There should be a law passed declaring that all historic houses and gardens must be visited at the end of sunny days, and as near to twilight as possible. There is a magic in dappling sun as it beams lazily through tree boughs that can’t quite be put into words. Especially in the beautiful Chiswick House and Gardens grounds.
Chiswick House is a magnificent neo-Palladian villa set in beautiful historic gardens in west London. The house and grounds were created by two Georgian trendsetters, the architect and designer William Kent and his friend and patron Lord Burlington, the third Earl. Influenced by their travels on the Grand Tour, they rejected the showy, Baroque style, fashionable in England, in favour of a simpler, symmetrical design based on the classical architecture of Italy. They championed the work of the Venetian architect, Andrea Palladio and Chiswick House was one of the earliest English examples of what is called “neo-Palladian” style.
England to me is personified in 3 words; beauty, history and a touch of the surreal. There really isn’t quite a country like in the whole rest of the world. (I could write thousands more words on this Island – and have done – but let’s stick to 3 for the sake of this post not topping out at 18,000 words.) Enter stage right the annual Kington Langley Scarecrow Competition.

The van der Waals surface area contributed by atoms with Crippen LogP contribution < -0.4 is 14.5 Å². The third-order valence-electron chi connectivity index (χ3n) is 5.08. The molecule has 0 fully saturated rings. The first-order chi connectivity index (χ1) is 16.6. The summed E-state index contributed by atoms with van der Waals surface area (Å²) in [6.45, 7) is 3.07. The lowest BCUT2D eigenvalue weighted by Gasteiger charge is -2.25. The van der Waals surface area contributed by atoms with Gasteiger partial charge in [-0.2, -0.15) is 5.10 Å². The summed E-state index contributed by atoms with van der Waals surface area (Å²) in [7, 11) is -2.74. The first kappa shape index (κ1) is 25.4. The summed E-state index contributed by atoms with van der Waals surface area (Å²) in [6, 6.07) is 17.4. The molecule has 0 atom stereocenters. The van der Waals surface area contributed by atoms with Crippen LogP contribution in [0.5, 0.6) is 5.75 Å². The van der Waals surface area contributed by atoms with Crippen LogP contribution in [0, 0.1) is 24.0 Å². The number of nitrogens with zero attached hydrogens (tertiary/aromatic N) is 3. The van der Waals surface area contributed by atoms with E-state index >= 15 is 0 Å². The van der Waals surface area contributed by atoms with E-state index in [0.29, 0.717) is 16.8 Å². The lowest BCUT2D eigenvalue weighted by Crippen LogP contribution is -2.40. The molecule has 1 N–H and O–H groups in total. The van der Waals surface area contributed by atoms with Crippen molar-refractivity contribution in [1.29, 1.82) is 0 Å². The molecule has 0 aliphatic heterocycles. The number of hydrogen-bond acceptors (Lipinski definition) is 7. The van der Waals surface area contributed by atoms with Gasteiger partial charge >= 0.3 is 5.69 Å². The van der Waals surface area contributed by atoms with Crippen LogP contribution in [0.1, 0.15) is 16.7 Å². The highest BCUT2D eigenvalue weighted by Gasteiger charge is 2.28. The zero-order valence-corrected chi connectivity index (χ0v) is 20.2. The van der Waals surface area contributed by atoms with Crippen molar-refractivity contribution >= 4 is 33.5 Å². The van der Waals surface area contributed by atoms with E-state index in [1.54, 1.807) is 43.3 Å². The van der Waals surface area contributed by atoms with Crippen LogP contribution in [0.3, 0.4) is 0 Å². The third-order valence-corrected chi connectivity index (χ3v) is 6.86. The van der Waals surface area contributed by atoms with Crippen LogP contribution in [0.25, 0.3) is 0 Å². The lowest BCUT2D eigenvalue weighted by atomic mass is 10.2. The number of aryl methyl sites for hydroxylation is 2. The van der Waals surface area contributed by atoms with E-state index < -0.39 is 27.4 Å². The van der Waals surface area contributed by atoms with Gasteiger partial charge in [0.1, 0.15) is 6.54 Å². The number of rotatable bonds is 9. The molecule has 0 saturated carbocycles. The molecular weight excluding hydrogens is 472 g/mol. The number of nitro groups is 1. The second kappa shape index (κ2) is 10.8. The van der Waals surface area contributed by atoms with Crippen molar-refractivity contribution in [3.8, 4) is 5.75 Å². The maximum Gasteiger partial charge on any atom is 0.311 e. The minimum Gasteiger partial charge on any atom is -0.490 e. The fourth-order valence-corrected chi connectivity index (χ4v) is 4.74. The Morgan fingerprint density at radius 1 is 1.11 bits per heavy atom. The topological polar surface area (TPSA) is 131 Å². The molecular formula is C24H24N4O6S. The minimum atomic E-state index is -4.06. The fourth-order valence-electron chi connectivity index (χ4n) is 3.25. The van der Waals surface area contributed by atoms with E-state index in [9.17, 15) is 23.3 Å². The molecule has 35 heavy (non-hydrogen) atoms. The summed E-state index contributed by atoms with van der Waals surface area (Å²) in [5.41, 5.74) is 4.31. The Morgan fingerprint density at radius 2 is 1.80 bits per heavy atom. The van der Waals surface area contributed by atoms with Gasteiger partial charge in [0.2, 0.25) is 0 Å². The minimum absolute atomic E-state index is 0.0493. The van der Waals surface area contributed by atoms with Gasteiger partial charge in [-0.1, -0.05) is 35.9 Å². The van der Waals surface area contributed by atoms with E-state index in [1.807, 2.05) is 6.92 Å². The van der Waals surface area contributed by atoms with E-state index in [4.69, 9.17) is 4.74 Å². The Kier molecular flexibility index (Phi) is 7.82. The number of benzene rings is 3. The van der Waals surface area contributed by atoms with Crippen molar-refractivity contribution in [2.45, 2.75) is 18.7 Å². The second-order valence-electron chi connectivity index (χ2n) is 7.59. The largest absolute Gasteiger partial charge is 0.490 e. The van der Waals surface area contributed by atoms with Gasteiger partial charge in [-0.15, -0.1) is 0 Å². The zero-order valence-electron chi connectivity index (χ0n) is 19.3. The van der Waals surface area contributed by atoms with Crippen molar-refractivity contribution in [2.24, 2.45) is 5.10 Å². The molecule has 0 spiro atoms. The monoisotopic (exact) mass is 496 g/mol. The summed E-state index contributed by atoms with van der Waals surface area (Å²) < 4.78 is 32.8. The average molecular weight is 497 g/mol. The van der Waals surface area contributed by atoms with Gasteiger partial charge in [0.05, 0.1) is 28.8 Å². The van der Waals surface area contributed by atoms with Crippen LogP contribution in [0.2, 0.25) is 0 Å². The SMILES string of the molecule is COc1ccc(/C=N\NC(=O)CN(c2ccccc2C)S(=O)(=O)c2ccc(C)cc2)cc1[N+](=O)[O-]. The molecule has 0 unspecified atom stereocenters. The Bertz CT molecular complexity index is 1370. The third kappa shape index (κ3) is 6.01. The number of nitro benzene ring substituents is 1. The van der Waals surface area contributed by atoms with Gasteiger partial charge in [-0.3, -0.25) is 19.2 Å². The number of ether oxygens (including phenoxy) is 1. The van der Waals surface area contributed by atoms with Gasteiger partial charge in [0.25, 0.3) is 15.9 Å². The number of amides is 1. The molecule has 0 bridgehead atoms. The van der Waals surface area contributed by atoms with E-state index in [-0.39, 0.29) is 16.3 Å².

From intrepid explorers conquering the globe, to the sheer satisfaction taken in a well-made cup of tea England is a nation that has fascinated me for over a decade now(!), not least for the curious festivals that you find.
The ocean waves have been calling my name. Eventually, I decided on a Bournemouth escape.
I simply wanted to read my book on the train for a couple of hours of English countryside, stay somewhere lovely and get some of that Vitamin Sea.
Of late life has been crazily busy – working, planning, scheming et al – and so when I found myself on a rainy day in London, clutching shopping bags in the dour rain with a supperclub in the evening, I simply decided a treat was in order. That treat was a staycation at the Montcalm Royal London House Hotel in Moorgate.
Sitting in a cafe, idly flicking through my favourite hotel booking website (mostly because I was thinking about a staycation later in the year outside of London and they cleverly on-sold me) I called Mr Kiwi to tell him not to go home tonight after his catch-up with his mates, and hopped in a cab across Tower Bridge.
I loves me a church or temple, especially tucked way in the metropolis of London. There is something soothing, uplifting and endlessly fascinating about spires, minarets and gloriously stained glass windows shining their jewelled tones on a polished floor.
At university when I was studying architecture, we were asked to compare and contrast two very different styles of churches, but expressly forbidden to discuss the religious aspects. I decided to rebel and do it anyway because you can’t really have one without the other – if it wasn’t for the religion, you wouldn’t have the church in the first place.